Piers Morgan condemned for using graphic George Floyd image as he says ‘justice is done’

Derek Chauvin found guilty for the murder of George Floyd

When you subscribe we will use the information you provide to send you these newsletters. Sometimes they’ll include recommendations for other related newsletters or services we offer. Our Privacy Notice explains more about how we use your data, and your rights. You can unsubscribe at any time.

Piers Morgan, 56, is one of many in the public eye who have spoken out in support of the news a US jury found former police officer Derek Chauvin, 45, guilty of murder over the death of George Floyd. The broadcaster wrote an impassioned tweet following the news overnight, claiming “justice is done”.

However, a number of his followers were against his decision to use a graphic image to illustrate his point.

Morgan wrote in front of his 7.9 million followers: “BREAKING: Police officer Derek Chauvin found guilty of murdering George Floyd.

“On all counts. Justice is done.”

Alongside his tweet, he shared a picture of Chauvin kneeling on Floyd’s neck.

Responding to the image, many voiced their concern at his choice of picture.

One wrote: “Did you really need to tweet a picture of someone actually being murdered?

“You need to get a better internal filter.”

Another added: “Could you have tweeted this without the picture?”

“Why do you feel the need to put the pic up (sic)”, added a third.

A fourth penned: “Hey could you not put this photo of George Floyd being murdered on peoples feeds (sic).”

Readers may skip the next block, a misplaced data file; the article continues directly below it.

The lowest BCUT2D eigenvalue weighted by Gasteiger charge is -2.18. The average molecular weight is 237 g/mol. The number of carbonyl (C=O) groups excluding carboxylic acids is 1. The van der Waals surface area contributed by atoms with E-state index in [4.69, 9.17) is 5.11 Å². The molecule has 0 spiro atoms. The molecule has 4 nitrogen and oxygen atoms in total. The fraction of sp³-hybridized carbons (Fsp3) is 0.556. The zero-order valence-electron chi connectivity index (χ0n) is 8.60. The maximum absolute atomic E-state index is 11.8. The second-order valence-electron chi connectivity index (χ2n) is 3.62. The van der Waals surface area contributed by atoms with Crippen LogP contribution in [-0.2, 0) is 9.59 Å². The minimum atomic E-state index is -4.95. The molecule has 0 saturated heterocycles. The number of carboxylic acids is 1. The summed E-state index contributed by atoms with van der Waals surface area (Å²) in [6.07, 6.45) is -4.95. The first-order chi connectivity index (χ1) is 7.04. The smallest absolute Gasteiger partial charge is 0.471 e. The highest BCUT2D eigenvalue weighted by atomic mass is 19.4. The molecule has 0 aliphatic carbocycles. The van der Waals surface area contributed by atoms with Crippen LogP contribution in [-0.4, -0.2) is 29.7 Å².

“There is no need of using this photo…”, added another.

Morgan also posted his message on Instagram as the picture sharing site placed a warning over his image.

This read: “Sensitive content. This may contain graphic or violent content.”

Posting below this image, some more of his followers flagged their upset at his choice of photo.

One penned: “Couldn’t you find a different picture, we’re tired of seeing that sight, find a picture of Chauvin being taken away in handcuffs….”

Comedian Dane Baptiste also commented, writing: “Is this really the picture though?”

However, not everyone was opposed to his decision to include the photo, as some pointed out it needed to be seen.

On Twitter, one wrote: “It needs to be seen! Never forget! Will it be found in history book? No!”

Responding on Instagram, another penned: “This is what he did and it’s rawness reminds us what not to do (sic).”

Chauvin was found guilty of murder by a US jury overnight following the death of African-American Floyd last year.

The former police officer was filmed kneeling on Floyd’s neck for more than nine minutes during his arrest last year in Minneapolis.

Chauvin was found guilty on three charges: second-degree murder, third-degree murder and manslaughter.

He was placed in custody and his sentencing is expected to happen in two months.

Source: Read Full Article